“The generosity thing..?”
“Yes! Women are generous by biology. We give birth, we breast-feed – don’t go there, not just yet! – we generally stay home – and do more housework even if we don’t. There’s no question that women are more generous in marriage – that’s why married men live longer, and single women are less depressed. So to my thinking, because we give so much later, we have a right to ask for something – a little something – up front. And I think it’s fair because I’d switch places with you in a New York minute. I’ll buy the hot chocolate, you give birth!”
“So it switches – at marriage? When you get married?”
Belinda shrugged. “Depends on the couple. I’m a generous person. I know that. But I know almost nothing about you. Will you be there for me?” She shrugged again.
“But – but I don’t know much about you either,” stammered Rudy. “I give now, you might give later. It’s not – equal.”
“That’s because men and women are different! It’s like tonight. Because you were willing to go out in the cold and look for a bank machine, I’m happy to buy you hot chocolate! You understand?” She brushed her hair back and leaned forward. “I don’t want you to buy me hot chocolate. I just want you to want to buy me hot chocolate!”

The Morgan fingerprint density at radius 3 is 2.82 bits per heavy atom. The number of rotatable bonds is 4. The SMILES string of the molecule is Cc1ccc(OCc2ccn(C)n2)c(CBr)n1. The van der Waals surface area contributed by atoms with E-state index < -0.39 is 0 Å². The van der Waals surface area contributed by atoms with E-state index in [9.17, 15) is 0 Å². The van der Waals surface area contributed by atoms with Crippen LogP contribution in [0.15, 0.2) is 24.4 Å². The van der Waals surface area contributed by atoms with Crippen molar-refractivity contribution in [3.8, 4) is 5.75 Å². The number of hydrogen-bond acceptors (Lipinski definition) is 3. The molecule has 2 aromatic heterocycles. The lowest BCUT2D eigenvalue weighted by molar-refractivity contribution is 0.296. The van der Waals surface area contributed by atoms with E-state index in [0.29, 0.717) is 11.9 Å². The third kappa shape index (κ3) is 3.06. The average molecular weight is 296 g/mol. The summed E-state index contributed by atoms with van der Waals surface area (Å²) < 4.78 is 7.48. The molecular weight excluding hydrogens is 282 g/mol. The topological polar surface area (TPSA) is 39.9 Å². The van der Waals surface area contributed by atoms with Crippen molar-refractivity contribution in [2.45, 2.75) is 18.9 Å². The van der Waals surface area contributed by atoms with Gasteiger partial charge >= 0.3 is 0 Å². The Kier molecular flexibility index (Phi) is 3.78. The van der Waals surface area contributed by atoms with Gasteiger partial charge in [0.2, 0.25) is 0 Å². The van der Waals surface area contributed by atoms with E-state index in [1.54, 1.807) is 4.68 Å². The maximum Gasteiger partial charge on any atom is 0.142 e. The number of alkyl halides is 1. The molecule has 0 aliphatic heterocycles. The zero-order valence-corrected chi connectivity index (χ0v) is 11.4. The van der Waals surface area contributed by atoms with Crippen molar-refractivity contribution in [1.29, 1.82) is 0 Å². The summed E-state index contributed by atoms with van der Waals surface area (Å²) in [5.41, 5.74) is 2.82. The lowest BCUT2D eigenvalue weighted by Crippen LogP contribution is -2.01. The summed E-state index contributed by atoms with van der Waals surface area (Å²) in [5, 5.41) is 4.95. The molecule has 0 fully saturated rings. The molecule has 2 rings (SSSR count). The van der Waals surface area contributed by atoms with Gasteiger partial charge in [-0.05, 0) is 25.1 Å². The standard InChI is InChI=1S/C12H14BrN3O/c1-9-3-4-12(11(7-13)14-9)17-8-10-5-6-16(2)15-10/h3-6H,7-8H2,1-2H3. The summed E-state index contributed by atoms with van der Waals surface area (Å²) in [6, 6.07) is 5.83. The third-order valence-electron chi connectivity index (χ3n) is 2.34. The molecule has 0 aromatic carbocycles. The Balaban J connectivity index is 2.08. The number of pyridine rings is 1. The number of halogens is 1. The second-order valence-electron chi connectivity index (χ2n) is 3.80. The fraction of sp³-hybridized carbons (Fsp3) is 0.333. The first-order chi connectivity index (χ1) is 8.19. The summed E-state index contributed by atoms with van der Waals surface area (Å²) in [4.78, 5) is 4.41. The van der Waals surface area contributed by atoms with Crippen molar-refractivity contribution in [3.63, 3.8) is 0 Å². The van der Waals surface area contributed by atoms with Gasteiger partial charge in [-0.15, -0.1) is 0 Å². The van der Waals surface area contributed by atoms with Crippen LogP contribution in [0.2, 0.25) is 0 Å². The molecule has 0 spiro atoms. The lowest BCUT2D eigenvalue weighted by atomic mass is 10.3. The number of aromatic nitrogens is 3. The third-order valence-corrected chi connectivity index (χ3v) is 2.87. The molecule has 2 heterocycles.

“Huhn.” Rudy frowned. “That’ll come to me, in time.”
“It’s not that complicated.”
“Sure, but you’ve thought a lot about this stuff already.” Rudy took a deep breath. There’s no walking away from the helium! “OK – let me tell you how it looks to me. I’m completely infatuated. You say: go sumo wrestle, I’m up to my ass in a thong.” He paused. “Or some more pleasant metaphor. So – so this is what… We’ll try it your way – who knows, maybe black and white sitcoms are right, who knows anymore? I’ll pay and arrange, for a few months, and we’ll see.”
She looked at him, then shook her head slightly. “You’re not quite at the seeing point yet. It’s not that I want you to pay – that’s not what it’s all about. I just want you to want to pay.”
They circled this point for almost another hour, before reaching a consensus, which was that – for a time at least – Rudy would not focus on paying, but on really, really wanting to.
Rudy drove to pick up Belinda; they were going for a walk along the Scarborough Bluffs. It was one of the first bright Toronto spring days, when all the monochrome muck of winter seems to have been melted by the blue heat of the sky.
On the way, he stopped for gas and, when inside paying, Belinda came in and said: “Are you hungry?”
“Let’s pick up a picnic lunch,” she said, gesturing at the Safeway across the street.
“Sure,” said Rudy, and paid on Interac. He noticed he had no cash, and turned to look for a bank machine. There was one in the corner – my bank, bonus! – so he went over.
Ooh, bad… The machine was out of order.
“OK,” he said. Don’t panic – there’ll be one at the Safeway…
They went into the supermarket. Belinda was telling Rudy all about the picnics she went on as a child, how her father drove and her mother sang. They picked up some French bread, some cheese, and went to the cashier.
“Oh – did you see any olives?” asked Belinda, loading the conveyer.
“I think so,” said Rudy.